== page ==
FIG. 2 shows a laminated rotor section of an electric machine 10 which has a total of 14 poles and has two-pole basic electrical excitation, distributed over four north poles 32 and four south poles 34, as well as having six poles 24 and 25 which are permanently magnetically excited. In the case of electrical excitation, which generates north poles 32 in the upper half of the illustration and the south poles 34 in the lower half, the permanent magnets are respectively magnetized in opposite directions, with the result that they form south poles 25 at the circumference of the rotor 20 in the upper half, and north poles 24 in the lower half. The permanent magnets 24 and 25 are held in pockets 43 which are punched out from the laminated rotor packet 21 between the electrically excited poles 32, 34. The permanent magnets are securely held in the pockets, in particular against the strong centrifugal forces during the operation of the machine.

In order to obtain a high power density of the machine, preferably rare earth magnets are used as permanent magnets 24 and 25. When there are relatively small demands made of the power density of the machine, it is instead also possible to use ferrite magnets as permanent magnets. In terms of the pole number of the machine, alternatives are possible, and in the case of two-pole electrical excitation it is, in particular, also possible to equip the machine alternately with four or eight permanent magnets between electrically excited poles, as a result of which the overall pole number of the machine correspondingly changes.

The laminated rotor section illustrated in FIG. 2 has two bell-shaped grooves 40 which are disproportionately enlarged in relation to the groove base 44 to a width B which is larger than the diameter d of the rotor shaft 27, or of an opening 45 for the rotor shaft to pass through. The largest width B of the grooves 40 is oriented according to the rotor diameter D and is at maximum 40% of the rotor diameter. This configuration of the grooves makes it easily possible to divide the exciter winding into two component coils which can be arranged symmetrically in the winding heads 50, 51, distributed evenly on both sides of the rotor shaft 27 with a minimized winding head length and correspondingly reduced electrical resistance. A range of between 20% and 45% of the rotor diameter D has proven advantageous here as the minimum distance a between two exciter grooves 40 in the rotor core 26. With such dimensioning of the rotor iron at this narrow point, a sufficient cross section for the magnetic flow is ensured.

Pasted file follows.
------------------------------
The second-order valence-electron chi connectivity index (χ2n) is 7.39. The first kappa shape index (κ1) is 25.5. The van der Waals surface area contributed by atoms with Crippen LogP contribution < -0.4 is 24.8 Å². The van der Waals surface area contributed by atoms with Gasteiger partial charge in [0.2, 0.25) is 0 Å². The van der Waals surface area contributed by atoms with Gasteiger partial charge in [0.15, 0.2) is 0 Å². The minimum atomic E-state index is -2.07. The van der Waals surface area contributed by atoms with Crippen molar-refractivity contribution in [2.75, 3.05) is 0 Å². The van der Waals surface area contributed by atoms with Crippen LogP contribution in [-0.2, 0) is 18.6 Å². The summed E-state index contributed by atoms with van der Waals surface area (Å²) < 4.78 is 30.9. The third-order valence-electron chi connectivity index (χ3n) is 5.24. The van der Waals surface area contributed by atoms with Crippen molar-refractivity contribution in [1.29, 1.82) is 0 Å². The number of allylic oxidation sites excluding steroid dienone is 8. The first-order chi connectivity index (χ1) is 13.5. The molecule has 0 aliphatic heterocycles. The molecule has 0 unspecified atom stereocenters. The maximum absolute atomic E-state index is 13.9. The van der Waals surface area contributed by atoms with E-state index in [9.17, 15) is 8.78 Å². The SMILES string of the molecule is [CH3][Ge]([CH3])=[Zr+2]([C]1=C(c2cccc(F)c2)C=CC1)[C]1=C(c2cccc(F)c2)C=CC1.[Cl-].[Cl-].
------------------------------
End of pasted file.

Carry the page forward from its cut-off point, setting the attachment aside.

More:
The grooves 40 of the rotor 20 are also configured in such a way that the groove base 44 rises on both sides toward the groove center, preferably with a circular curvature, with the result that the groove base 44 extends concentrically with respect to the passage opening 46 for the rotor shaft 27. The radius R of the groove base is to be in the range between twice and four times the radius d/2 of the rotor shaft 27 here in order also to ensure a constant and sufficient magnetic cross section in the rotor core 26.